Controls are coveted by management as a means to ensure success. Controls detect deviations from the schedule, budget, and goals that warrant corrective action. "In many organizations, particularly large ones, a primary criterion for the usefulness of any procedure is its predictability and the degree to which it allows us to apply control."1 The capability maturity model (CMM) model is a common representation of control practices. The focus of the CMM model is to provide improvement in the control of systems development projects through use of metrics and software process improvement. CMM, with its emphasis on more detailed processes and procedures, fits best with an SDLC approach.

The development methods, such as agile development, argue for less control and stress learning.2 Such approaches are part and parcel to organizational learning concepts that involve feedback and iterative cycles. "Success is then measured by achievement of the goal of delivering value to the customer within the reasonable business constraints imposed on the business, not by mindless adherence to a plan."1 These methodologies argue for project managers to give away their control function and act as facilitator and act to promote continuous learning.10 This may be difficult, as project managers and IS managers both view control as the most crucial of all four factors in success of IS projects.

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The Importance of All Four Factors

Not surprisingly, the results of our study indicate clearly that all four considerations are important predictors of project success. All three of the major stakeholder groups viewed the same factors as significant, but managers clearly place a much higher magnitude of importance on controls. While development methodologies and project team members may lean toward one factor over the other, a good project manager must incorporate all four considerations into a single view to ensure project success. Whatever the success measures ultimately selected for any project, organizational expectations and involved stakeholders define success. Meshing these expectations across the variety of stakeholders to achieve a consonance of goals and understanding is fundamental.6 In the absence of consonance, success measures would be applied and narrowly defined to satisfy a particular stakeholder rather than benefit the entire organization. Thus, success must come under a project umbrella that views the interests of more than the developers or particular set of developers in an organization. Figure 2 illustrates how overlapping interests should succumb to a more global view for projects that considers the entire set of tradeoffs in process and product.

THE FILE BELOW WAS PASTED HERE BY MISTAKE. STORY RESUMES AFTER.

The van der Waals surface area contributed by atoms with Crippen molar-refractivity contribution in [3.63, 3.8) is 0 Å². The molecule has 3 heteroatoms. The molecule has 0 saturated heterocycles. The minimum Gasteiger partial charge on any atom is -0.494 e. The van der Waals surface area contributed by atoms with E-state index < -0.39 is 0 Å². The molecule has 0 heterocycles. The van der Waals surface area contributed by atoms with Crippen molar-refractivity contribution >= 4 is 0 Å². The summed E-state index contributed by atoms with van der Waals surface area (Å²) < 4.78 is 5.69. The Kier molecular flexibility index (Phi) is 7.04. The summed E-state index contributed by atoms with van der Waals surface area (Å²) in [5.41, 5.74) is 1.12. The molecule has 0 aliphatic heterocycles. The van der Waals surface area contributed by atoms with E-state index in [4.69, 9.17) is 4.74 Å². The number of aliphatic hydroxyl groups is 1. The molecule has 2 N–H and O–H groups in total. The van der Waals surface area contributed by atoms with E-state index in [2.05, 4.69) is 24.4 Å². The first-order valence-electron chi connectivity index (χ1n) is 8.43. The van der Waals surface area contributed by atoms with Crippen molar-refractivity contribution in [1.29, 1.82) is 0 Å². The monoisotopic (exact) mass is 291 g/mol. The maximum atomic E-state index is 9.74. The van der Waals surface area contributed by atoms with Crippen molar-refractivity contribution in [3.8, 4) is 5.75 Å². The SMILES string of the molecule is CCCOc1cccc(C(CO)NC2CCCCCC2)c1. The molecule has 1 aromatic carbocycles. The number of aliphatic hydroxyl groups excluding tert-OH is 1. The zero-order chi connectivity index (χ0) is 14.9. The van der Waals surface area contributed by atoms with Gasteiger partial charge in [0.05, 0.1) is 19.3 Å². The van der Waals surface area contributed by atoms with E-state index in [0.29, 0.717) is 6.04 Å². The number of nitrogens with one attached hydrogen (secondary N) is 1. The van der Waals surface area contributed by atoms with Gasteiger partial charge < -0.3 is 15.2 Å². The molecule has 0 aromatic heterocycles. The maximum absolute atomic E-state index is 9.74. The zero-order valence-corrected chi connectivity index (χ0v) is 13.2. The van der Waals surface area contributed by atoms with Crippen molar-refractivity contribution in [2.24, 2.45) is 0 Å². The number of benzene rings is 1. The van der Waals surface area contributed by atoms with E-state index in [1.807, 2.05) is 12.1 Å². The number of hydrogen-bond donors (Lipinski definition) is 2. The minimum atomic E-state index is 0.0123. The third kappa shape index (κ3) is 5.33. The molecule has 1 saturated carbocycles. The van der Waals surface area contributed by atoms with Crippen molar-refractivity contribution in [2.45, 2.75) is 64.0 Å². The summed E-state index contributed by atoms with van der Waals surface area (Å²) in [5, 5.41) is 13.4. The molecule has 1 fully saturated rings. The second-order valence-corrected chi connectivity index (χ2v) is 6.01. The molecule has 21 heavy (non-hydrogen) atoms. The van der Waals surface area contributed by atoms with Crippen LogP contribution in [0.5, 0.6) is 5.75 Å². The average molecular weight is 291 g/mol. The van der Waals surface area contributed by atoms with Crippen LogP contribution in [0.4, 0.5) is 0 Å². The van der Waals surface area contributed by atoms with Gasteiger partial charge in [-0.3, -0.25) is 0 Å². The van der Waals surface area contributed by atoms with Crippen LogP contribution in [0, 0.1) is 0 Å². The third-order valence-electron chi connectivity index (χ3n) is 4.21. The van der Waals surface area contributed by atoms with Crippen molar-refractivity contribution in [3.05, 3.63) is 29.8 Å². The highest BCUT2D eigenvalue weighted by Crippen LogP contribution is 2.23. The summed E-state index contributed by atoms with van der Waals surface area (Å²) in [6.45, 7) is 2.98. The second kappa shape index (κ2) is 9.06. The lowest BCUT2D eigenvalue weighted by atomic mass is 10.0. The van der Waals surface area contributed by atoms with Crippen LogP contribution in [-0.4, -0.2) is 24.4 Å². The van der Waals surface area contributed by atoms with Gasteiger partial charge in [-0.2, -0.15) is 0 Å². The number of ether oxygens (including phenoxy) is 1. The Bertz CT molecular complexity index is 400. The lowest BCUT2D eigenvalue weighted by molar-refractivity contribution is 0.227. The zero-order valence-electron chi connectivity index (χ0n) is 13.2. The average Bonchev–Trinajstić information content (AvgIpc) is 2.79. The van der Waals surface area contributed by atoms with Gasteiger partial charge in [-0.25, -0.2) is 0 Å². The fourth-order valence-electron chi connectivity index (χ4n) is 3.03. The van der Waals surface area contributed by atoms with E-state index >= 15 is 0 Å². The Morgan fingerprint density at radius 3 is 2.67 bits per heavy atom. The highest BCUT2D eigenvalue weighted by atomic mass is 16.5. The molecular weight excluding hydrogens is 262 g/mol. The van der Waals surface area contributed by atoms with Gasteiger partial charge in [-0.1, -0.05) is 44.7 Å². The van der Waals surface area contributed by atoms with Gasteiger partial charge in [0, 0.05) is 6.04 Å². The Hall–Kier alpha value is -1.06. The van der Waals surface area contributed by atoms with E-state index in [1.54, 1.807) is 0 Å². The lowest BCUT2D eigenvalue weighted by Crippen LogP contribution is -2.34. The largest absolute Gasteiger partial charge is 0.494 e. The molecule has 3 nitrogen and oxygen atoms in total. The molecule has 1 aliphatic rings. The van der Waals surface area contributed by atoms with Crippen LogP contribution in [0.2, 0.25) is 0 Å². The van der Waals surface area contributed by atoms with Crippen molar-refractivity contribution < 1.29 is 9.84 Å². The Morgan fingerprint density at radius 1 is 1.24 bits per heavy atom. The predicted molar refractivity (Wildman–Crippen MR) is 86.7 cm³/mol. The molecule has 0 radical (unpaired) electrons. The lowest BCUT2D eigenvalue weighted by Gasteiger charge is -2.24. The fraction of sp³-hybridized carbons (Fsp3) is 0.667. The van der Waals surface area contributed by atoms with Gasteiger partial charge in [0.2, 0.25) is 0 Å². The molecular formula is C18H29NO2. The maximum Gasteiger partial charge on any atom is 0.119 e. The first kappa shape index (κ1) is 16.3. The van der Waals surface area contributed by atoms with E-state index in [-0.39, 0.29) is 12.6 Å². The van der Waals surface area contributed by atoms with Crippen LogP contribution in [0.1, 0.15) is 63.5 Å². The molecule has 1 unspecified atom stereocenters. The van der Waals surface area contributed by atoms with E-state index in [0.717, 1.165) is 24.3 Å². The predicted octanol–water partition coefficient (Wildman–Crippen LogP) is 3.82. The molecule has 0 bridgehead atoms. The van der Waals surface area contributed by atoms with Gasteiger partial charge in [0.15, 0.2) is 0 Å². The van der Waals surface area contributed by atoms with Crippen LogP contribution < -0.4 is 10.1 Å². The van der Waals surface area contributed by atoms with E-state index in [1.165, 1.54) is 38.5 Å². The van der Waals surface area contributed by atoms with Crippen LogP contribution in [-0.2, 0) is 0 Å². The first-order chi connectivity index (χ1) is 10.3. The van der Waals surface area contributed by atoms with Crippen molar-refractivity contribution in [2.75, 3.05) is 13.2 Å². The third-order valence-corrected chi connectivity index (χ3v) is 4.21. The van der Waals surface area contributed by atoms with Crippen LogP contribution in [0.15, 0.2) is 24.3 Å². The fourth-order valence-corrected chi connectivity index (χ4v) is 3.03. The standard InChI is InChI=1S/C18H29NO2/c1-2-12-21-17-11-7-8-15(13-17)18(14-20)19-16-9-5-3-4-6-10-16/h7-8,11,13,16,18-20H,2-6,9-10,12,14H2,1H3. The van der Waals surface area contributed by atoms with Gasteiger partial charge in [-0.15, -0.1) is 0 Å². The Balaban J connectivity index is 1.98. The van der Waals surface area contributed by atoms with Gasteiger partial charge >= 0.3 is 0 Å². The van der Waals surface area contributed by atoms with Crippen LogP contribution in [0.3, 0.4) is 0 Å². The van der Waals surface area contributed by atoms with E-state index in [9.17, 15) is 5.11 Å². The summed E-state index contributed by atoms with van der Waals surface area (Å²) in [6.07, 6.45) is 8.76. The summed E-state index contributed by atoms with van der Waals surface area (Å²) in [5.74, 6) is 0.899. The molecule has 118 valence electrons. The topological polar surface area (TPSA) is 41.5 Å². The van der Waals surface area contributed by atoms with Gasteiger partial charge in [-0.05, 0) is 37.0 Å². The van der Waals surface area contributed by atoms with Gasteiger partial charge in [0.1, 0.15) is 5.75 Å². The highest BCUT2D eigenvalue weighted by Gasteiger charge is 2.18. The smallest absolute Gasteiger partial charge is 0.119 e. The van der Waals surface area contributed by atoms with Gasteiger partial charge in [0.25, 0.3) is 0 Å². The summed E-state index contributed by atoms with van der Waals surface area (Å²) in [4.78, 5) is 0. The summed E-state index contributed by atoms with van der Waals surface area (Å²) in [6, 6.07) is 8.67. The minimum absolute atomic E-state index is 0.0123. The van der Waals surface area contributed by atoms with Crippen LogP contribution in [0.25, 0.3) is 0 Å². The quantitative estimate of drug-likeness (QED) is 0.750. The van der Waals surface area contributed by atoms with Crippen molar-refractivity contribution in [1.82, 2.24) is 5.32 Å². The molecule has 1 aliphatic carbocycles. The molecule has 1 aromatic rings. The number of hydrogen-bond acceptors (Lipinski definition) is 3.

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What To Do?

Looking at it strictly from a project manager's perspective, control cannot be abandoned. Yet, clearly, an organization excels in the long run when learning occurs during the development process. Just as clearly, the product needs to be amenable to changes as the business environment changes, but inefficiencies creating tardy access to information could prove devastating. This requires that each approach specifically place features promoting all four aspects into the development processes. Though there will always be tradeoffs, the four considerations need not be contradictory and can be enhanced in several fashions:

Use control but promote learning. As many projects are large and operate within large organizations, control is vital. Control is needed by the project manager to maintain roles and responsibilities, and avoid scope deviations, schedule slippages, and cost overruns. This may explain why the managers in the sample strongly emphasized controls. Still, even in the traditional development environment, learning is important to bring in best practices learned by the organization from similar projects. Post-project reviews are an essential practice of control, designed to mitigate future risks, yet are not effective unless the organization fosters an environment of learning. The CMM considers learning by promoting continuous process improvements. In that sense, learning is linked to achieving better control of system projects and processes.

Set standards of quality to promote both flexibility and efficiency. Most quality standards within the CMM and traditional SDLC methods focus on standardizing and optimizing the product to a pre-specified set of customer requirements. It is quite possible that these quality standards will result in a rigid but efficient product which may or may not satisfy customer needs over time. Project managers need to adopt quality measures and standards that promote both product efficiency and flexibility. Measures for product efficiency are already commonly applied and need to be supplemented with measures on flexibility. A metric to measure requirements volatility and the response to change would be an effective measure for flexibility.